Finding the words


By Jamie Swinnerton

Tompkins Weekly


“Reach for your own words. Tell the world who you are and how you will make it better,” are the last words of the children’s book “The Word Collector” by Peter H. Reynolds. The book is about a young boy named Jerome who collects all kinds of words: big words and small words, words he doesn’t know the meaning of yet, sweet words and science words, and words with multiple syllables. Then, he shares his words with all of his friends. “The Word Collector” manages to capture the transformative power of words in only a few pages.

Now, a national nonprofit housed locally with something of an obsession with words wants to take this book and put it into as many hands as possible, from babies to adults, to eventually the entire nation. When Brigid Hubberman, the President and CEO of Children’s Reading Connection, found “The Word Collector” she knew she had discovered something special. Her nonprofit organization helps communities build cultures of literacy, and what better place to start than with words, the building blocks of language? The book is the centerpiece to the collective’s new initiative The Word Collector for All, and the pre-pilot program has already launched here in Ithaca.

Last Tuesday, July 17, the children of the Community Unity Music Education Program (CUMEP) at Southside Community Center were given the book for free and will be using the book to create more activities and projects around words. The books are free thanks to funding from an anonymous donor. Hubberman chose Southside in large part because of her connection to Dr. Nia Nunn, a professor in the education department of Ithaca College, a published author, and President of the Board of Directors for the community center. The message of the book fits in seamlessly with the work Nunn and the CUMEP team at Southside do at the summer camp. This year, Nunn wanted to introduce kids to the idea of a thesaurus, a book full of words and what they mean. When she told Hubberman about her thesaurus idea, Hubberman already had plans to introduce her to “The Word Collector.” The dynamic duo hasn’t stopped coming up with ideas to use the book to teach children the power of words.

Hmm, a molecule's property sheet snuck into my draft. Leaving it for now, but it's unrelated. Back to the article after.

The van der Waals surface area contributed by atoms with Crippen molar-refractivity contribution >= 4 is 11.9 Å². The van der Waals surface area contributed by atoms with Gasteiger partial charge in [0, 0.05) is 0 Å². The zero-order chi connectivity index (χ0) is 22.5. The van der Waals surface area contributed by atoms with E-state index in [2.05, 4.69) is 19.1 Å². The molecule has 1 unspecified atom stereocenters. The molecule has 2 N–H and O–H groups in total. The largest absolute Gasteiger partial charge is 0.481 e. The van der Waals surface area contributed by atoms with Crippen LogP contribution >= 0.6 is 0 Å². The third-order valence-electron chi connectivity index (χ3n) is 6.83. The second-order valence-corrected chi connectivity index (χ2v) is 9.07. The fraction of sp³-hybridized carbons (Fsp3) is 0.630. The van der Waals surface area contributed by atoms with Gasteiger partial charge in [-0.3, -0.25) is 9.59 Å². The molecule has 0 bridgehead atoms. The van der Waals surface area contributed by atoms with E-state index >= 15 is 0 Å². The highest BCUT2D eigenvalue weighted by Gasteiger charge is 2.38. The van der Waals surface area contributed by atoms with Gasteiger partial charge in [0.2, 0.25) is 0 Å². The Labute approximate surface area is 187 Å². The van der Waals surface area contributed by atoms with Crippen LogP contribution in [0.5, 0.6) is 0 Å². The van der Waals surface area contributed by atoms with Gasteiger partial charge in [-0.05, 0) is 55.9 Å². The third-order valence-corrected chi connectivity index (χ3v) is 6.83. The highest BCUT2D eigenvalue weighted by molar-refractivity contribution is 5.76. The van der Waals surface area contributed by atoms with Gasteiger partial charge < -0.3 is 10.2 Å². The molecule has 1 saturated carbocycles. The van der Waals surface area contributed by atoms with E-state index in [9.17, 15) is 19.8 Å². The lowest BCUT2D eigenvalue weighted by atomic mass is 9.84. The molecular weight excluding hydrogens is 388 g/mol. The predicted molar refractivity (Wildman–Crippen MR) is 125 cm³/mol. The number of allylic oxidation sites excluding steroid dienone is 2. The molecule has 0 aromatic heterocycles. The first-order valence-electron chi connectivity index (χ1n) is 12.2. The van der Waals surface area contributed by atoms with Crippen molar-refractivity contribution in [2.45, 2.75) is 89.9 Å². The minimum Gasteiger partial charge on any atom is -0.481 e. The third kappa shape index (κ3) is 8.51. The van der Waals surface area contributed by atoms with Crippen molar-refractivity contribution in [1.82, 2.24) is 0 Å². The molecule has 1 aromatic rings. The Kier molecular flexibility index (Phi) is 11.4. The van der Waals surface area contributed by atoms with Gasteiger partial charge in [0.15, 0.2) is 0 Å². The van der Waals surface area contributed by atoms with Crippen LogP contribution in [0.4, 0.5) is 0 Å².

“I wanted to have three very different places,” Hubberman said, explaining why Southside was chosen as the pre-pilot site. “So, not just have it be school-focused.”

There are two other sites that will be included in the pre-pilot stage: Downtown Ithaca Children’s Center which works with children from birth to age 12, and Beverly J. Martin School. Working with Nunn was another reason the community center became the very first launch for the program. Hubberman knows that Nunn’s connection to the CUMEP children would mean the books would have even more value coming from Nunn.

“The books are infused with relationships,” Hubberman said. “So, she’ll be with those books.”

Words and their power are already a big part of the CUMEP curriculum. At Tuesday’s launch during a regular morning at CUMEP, the kids learned about a variety of complex topics using simple words. While learning about families the kids celebrated foster parents, while talking about the Muslim faith and Islamaphobia the kids learned about Ramadan, while learning about wants and needs the kids sang through Maslow’s hierarchy of needs, and for the word of the day the kids learned about independence. Through words, the kids of CUMEP are learning about topics that might seem heavy, but through a strong base of words are more easily understood.